Two young girls go missing from a small village in deepest Herefordshire and PC Peter Grant is sent up from London to help with the investigation. This is not because the local police force is short handed but because they have very little experience with PC Grant’s speciality – magic and the supernatural. And despite his initial hopes it turns out that PC Grant’s very particular skills are indeed required. There is definitely more to this kidnapping than the mundane can comfortably explain…
Foxglove Summer is the fifth book in the popular PC Peter Grant series and as such is probably best enjoyed after having read the previous instalments – if only because they are every bit as engrossing and entertaining as this volume. That said, it would make a good introduction to a newcomer to the series as it is a bit of a sidestep from the main arc plot that spans the previous volumes and does more or less stand alone (aside a few tantalising titbits which are drip-fed into the story at exactly the right moments to keep long term fans engaged).
The central conceit of the series – a covert department of the Metropolitan Police dealing with and practicing the occult – is such a strong one that it continues to delight just as much in this volume. However there are important differences here that give the novel a slightly different tone from its predecessors. Peter is in unfamiliar territory, separated from his normal back up, no longer having the resources of his colleagues or his boss Nightingale back at The Forge to call upon. This time he is out on his own (aside from the unreliable presence of river goddess Beverley Brook); he is the expert called in by bemused locals who, while they may be suspicious of his big city and occult ways, know that when it comes down to it he is the only one who really has an inkling of what’s going on.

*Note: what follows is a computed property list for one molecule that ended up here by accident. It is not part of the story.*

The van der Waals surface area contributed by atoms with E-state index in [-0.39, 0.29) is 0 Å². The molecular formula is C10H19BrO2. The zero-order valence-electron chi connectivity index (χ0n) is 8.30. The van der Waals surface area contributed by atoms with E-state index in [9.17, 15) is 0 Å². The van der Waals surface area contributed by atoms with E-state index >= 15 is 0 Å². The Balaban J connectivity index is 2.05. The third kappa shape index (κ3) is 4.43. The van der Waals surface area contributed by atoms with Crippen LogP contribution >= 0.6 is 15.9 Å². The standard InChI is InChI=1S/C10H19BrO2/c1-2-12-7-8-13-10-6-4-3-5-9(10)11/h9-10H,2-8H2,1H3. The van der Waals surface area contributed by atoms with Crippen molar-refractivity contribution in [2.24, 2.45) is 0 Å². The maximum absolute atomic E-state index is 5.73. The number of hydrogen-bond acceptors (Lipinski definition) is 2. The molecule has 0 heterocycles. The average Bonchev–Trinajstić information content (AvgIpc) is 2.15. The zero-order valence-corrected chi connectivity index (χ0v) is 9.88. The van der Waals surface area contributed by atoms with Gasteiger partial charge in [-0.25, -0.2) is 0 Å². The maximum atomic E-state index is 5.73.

The narrative is compelling, evoking the precise feeling of a long hot summer in the British countryside, and is written in a mesmerising “just one more chapter before bed” manner, peppered with pleasing cultural and genre references that fit in flawlessly, convincing the reader that the author is on their wavelength. It also provides a biting commentary on the way such kidnappings are dealt with by the media in the real world. The police procedures very realistically depicted providing a perfect contrast to the otherworldly goings on and providing many moments of amusing juxtaposition when the two worlds clash. The supernatural elements themselves are described in such a way as to seem credible even though – or perhaps because – the author gives them all a fresh spin (readers will probably never look at unicorns in quite the same way again).
All in all Foxglove Summer is another wonderful chapter in the story of PC Peter Grant. It also provides glimpses and drops hints of the on-going story to come, which will undoubtedly make the reader impatient for the next book in the series.